Admitting things aren’t going well in your relationship can feel impossible, especially when you are still very much in love with your significant other. And finding a way to tell your partner that things aren’t going how you would like them to can be one of the hardest conversations you will have in your relationship – however admitting that there is a problem that needs to be fixed and working on it together is often extremely beneficial to a happy life together.

Having problems in your relationship and not being able to solve them can begin to alter all of the other areas of your life. Your relationships with other people, your performance at work and your diet and sleep patterns can all be affected, oftentimes snowballing into a much bigger issue than the problem in hand. Ignored issues within your relationship can also lead to or worsen mental health conditions and – particularly if you’re living with your partner – leave you feeling like you have no escape from your problems.

What to do if you’re experiencing problems in your relationship

First things first, speak to your partner. It can feel scary to admit – even to yourself – that you’re having problems and that everything isn’t as perfect like many people portray their relationships to be. It is important to remember almost all relationships have their own problems – from trivial arguments to sleeping in separate rooms – but if you find that the trust between you has been broken, you’re arguing more frequently or you’re finding you can’t communicate, it is often time to look into how you can improve the relationship.

Speaking to each other about what is concerning you is often the first step towards resolving the issues within your relationship, whilst opening up to each other can often relieve both stress and tension between the two of you. Once you have opened up with each other, for many couples – particularly those who struggle with issues around trust and communication – couples’ therapy can be extremely beneficial in helping you to express yourselves to each other and working out the right way to move forward with your relationship.

When’s the “Right Time”?

Often couples who are having problems leave seeking advice or professional help until a last resort, however a number of different studies have found the earlier couple’s therapy is sought, the more likely a couple will be to resolve their problems. Unfortunately, there is no “right time” and every relationship – and it’s issues – vary from person to person making it impossible to provide a blanket rule of when to seek help. If you’re in a relationship where you struggle to communicate or to express yourselves to each other, often a third party can be beneficial, even early on in your relationship – despite you not yet having what others may perceive as “problems”.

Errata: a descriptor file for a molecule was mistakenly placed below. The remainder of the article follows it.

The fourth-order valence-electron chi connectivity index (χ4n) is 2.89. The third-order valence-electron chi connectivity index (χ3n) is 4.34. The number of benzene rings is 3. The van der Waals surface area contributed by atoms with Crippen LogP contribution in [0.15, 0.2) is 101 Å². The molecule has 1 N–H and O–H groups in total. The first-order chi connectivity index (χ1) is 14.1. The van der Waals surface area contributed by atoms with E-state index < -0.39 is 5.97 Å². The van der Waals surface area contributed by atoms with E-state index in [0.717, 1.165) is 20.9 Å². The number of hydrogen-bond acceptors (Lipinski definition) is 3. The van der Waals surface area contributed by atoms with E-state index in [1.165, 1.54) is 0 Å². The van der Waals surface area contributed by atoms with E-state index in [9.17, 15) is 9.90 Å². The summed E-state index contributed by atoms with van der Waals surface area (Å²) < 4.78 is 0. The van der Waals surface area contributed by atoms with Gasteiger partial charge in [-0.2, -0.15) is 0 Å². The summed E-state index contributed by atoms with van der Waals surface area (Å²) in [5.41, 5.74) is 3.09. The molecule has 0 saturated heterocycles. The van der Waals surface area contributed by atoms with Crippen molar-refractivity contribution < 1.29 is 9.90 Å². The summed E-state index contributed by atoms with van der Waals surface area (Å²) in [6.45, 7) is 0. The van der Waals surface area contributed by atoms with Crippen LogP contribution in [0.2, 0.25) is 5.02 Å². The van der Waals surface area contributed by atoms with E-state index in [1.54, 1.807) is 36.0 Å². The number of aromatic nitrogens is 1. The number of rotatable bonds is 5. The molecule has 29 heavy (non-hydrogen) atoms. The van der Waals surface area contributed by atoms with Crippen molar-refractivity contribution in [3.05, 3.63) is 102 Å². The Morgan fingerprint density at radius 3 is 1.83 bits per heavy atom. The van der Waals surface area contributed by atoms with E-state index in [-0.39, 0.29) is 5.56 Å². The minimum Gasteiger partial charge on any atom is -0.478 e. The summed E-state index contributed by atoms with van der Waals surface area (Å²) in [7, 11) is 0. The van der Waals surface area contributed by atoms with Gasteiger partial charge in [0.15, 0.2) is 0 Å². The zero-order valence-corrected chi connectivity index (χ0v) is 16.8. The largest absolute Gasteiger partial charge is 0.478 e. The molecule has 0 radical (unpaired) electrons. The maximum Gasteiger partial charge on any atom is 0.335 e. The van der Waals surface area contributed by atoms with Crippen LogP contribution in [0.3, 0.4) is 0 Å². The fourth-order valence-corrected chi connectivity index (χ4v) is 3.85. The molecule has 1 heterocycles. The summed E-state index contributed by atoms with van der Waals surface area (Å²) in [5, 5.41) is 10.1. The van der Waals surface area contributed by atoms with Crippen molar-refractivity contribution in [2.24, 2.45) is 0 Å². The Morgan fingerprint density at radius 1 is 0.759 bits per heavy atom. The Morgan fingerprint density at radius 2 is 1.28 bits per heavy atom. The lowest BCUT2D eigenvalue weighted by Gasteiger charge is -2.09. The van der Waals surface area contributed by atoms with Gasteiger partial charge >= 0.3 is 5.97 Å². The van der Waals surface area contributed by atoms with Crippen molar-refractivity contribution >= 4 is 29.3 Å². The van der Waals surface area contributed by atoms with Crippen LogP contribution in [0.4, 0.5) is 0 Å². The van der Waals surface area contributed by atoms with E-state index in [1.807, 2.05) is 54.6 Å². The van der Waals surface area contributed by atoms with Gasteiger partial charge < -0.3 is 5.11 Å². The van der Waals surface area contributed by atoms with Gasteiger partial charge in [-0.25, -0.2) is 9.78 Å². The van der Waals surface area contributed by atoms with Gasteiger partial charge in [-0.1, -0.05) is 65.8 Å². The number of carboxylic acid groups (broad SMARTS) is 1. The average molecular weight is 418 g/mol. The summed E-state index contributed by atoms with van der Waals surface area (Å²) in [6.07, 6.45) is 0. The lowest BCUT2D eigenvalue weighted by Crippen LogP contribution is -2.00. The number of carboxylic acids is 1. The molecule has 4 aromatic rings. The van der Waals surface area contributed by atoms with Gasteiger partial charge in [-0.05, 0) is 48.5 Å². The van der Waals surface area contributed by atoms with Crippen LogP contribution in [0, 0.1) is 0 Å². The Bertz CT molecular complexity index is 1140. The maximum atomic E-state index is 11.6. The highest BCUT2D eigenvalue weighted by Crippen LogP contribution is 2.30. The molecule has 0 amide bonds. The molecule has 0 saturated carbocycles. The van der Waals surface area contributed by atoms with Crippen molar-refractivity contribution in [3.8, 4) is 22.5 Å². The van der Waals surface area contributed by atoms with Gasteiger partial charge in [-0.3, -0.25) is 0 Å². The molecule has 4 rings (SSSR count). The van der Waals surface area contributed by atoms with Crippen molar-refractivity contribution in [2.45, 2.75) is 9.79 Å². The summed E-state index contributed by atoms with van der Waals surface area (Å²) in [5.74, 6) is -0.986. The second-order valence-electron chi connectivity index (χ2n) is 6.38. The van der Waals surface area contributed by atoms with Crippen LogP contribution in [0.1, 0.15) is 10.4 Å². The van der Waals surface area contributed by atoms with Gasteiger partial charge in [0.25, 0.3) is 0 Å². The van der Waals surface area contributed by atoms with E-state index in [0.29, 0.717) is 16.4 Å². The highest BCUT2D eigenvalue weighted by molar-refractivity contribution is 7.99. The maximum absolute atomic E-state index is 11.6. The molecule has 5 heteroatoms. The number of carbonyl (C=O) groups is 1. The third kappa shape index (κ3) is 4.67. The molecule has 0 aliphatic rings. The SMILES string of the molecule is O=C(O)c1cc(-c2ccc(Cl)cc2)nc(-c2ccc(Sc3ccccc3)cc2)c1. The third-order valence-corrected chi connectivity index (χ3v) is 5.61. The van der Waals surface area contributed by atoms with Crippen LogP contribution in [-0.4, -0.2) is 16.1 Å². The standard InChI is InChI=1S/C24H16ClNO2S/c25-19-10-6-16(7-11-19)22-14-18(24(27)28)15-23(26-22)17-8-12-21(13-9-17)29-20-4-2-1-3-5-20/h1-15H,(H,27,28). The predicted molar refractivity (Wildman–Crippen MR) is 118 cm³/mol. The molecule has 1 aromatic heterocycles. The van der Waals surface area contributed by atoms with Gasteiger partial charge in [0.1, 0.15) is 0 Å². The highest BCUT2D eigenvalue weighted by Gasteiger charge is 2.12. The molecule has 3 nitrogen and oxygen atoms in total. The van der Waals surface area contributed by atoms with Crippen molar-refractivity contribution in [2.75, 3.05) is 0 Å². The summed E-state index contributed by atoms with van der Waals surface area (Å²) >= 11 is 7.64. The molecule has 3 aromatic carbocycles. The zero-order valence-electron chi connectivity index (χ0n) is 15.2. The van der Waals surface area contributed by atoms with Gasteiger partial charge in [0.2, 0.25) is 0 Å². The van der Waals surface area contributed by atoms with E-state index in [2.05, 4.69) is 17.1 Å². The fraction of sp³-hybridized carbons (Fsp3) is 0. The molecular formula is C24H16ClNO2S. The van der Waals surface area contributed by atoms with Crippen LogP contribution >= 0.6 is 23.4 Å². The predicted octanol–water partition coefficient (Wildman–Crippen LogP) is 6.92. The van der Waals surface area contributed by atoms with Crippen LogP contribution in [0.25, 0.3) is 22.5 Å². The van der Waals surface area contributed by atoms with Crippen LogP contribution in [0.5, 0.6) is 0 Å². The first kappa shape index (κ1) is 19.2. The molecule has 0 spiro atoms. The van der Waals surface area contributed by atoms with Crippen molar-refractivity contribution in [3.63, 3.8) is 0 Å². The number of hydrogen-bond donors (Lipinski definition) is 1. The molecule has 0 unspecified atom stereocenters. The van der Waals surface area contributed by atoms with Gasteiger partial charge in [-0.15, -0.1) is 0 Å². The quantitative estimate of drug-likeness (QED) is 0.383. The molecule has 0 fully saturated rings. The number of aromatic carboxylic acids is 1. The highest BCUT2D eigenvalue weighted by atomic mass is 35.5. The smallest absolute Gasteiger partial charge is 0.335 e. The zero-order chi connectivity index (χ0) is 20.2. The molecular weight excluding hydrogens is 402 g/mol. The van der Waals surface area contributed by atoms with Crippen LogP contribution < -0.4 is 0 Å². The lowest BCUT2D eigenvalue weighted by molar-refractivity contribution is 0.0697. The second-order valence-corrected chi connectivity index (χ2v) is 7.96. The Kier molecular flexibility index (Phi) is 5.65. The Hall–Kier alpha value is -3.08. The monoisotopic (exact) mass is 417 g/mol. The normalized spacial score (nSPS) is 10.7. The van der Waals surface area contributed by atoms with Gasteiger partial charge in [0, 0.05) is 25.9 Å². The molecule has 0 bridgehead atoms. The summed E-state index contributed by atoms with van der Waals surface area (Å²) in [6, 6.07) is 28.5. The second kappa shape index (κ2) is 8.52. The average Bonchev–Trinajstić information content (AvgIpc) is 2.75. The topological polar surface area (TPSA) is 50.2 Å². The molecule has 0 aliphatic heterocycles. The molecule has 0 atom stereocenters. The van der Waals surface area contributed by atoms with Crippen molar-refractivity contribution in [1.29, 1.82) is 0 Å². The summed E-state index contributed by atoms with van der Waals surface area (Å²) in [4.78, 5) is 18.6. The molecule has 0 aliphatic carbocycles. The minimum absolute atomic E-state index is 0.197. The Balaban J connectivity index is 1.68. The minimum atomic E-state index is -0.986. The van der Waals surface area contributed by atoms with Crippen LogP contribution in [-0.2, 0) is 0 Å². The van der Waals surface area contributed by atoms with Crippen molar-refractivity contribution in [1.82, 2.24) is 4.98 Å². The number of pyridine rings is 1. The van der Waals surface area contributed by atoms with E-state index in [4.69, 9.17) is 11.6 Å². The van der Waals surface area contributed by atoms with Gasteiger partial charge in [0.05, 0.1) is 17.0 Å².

For many couples, one or both of you might be considering couples therapy, but are unsure of how to bring it up with the other and as life continues around us, it can be easy to put to the back of your mind whilst you focus on everything else. Couples don’t need to be having problems in order to seek therapy, and across the country many couples choose to seek therapy despite not having any problems in their relationship. There is no right time for everyone, however if you do feel like therapy could be something that would benefit your relationship, the sooner you seek therapy often the more successful the outcome.

Why do people leave it to the last minute?

Couple’s therapy and marriage counselling has always carried a certain amount of negative stigma, with many people not enjoying the idea of inviting a third person into their relationship. Sometimes people believe if their relationship isn’t functioning to the point where they’re thinking about therapy, then it is time to let go. Others are worried about what their friends and family might think, whilst some people are scared about what they might discover, or the eventual result of the sessions.

Like with any form of therapy, visiting a professional about your problems can feel scary and embarrassing – and most people avoid seeking therapy for a multitude of different problems and issues, until it becomes a last resort. As an individual, finding a therapist who is local to you, who has time in their schedule when it also suits yours and who you can connect with and open up to can take time and a lot of effort – when you add another person, their schedule and their preferences for a particular therapist, for example, the task can feel much more difficult.

Online therapy is a great way to participate in couples’ therapy without disrupting either of your schedules. Unlike traditional clinics, online therapy offers you the exact same professional services through a range of fully qualified psychologists – at a time that suits you both, from the location that suits you both. There are no long waiting lists and therapy can be accessed as quickly as a click of a button and a quick questionnaire – making it easier and quicker, as well as discreet.

If you’re having problems in your relationship and feel like couples counselling or marriage therapy could be beneficial to moving things forward and getting your relationship back to where it should be, visit our website and new interactive online platform to learn more about how online therapy could help you.